A Typical Church Communication Plan


I use mind maps to help me remember and relate different ideas. This one is used to relate the communication plan or strategy our church needed to adopt in order to communicate within the congregation after we were forced into a mobile church scenario. I would like to describe how anyone can create this strategy with very little cost and time.

The key to this communication plan is the WordPress website because of its ability to add plug-ins and adhere to internet standards and interfaces. We would register users and create and maintain newsletters. This newsletters would be actual posts to the website and their content would be distributed through email facilitated by these subscriptions.

Email would be one channel that we would communication through. The subscribers would could get a newsletter with content or a link to that newsletter post in their email. These emails would be generated any time a post was published at the website.

The second communication channel would be FaceBook. We had to create a FaceBook fan page to get this going which forced members of the congregation that used FaceBook to “Like” the page in order to see and updates. An update is generated to a fan page for each website post that is published and the FaceBook users would see a link to that posting at the website.

Twitter is a third communication channel that was created for the Twitter users in our midst. Like the FaceBook channel they would receive updates from each website posting. All these users would need to do would be to “follow” a predefined user within Twitter.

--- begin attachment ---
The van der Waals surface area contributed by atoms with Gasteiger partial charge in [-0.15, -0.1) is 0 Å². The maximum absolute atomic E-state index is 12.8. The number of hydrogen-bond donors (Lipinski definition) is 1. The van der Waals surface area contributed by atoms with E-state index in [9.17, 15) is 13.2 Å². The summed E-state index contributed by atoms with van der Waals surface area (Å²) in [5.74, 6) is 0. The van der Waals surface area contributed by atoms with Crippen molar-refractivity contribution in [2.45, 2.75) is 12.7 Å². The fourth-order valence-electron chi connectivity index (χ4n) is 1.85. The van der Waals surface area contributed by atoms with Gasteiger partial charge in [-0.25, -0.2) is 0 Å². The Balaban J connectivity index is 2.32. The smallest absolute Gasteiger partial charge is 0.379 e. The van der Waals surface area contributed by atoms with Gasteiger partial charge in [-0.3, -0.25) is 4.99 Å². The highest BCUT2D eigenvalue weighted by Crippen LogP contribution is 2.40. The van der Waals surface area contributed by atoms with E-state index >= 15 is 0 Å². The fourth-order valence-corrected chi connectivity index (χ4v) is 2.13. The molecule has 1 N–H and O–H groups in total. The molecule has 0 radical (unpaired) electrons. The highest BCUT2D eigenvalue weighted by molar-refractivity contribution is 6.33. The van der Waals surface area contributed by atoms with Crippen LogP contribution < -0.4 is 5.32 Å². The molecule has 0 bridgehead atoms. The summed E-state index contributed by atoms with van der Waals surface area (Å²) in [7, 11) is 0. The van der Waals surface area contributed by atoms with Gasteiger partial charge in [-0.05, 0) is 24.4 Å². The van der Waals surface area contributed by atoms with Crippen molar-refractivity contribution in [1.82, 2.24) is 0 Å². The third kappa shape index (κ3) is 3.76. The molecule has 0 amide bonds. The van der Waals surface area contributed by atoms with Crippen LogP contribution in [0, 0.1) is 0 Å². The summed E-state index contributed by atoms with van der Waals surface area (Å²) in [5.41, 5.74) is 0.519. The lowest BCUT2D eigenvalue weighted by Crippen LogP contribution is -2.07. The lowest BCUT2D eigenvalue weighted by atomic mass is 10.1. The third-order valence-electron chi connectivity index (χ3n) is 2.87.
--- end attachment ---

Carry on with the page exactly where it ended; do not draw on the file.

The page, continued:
The remaining three items that are in the mind map deal primarily with integration with the website.

  • Ministry leaders can communicate within the website in order to tell the congregation or members of that ministry anything new, updates, or events. Since these communications would be website posts the posts would generate information that would be sent out via the three channels we already talked about.
  • External blogs can be maintained separately by church leaders and members. These external blogs would be integrated into the website using RSS into specific pages or posts that would be created or used to facilitate this integration. If these external blogs are WordPress blogs they can automatically generate posting to Twitter and FaceBook similar to the website.
  • RSS can be used to flow the information needed to an RSS aggregator. These aggregators take the information that is on a website and displays it in one place, kind of like a news reader. So if a member of the congregation used an aggregator they could monitor and read any information posted on the website or external blog.

So I hate to tell you this but “anyone can create a communication plan for their church”. All you need is a bit of knowledge on how all of the different internet technologies and products work, can be integrated, and then generate content.

Do you think you could do this for your church?

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I Doubt Thomas Was An Optimist

I just listened to a local pastor reading  through the Bible book of John chapter 11 and teaching that Thomas was acting in a spiritual manner in his response to Jesus. That his thoughts were optimistic and showed great faith because he was willing to die for Jesus. But was that the case?

The disciples did not want to go and visit Lazarus because of the danger that could meet them there.

The disciples said to him, Rabbi, the Jews were just now seeking to stone you, and are you going there again? John 11:8 ESV

Jesus addressed the reason why they should go and Thomas responds to that reasoning.

14 Then Jesus told them plainly, Lazarus has died, 15 and for your sake I am glad that I was not there, so that you may believe. But let us go to him. 16 So Thomas, called the Twin, said to his fellow disciples, Let us also go, that we may die with him. John 11:14-16 ESV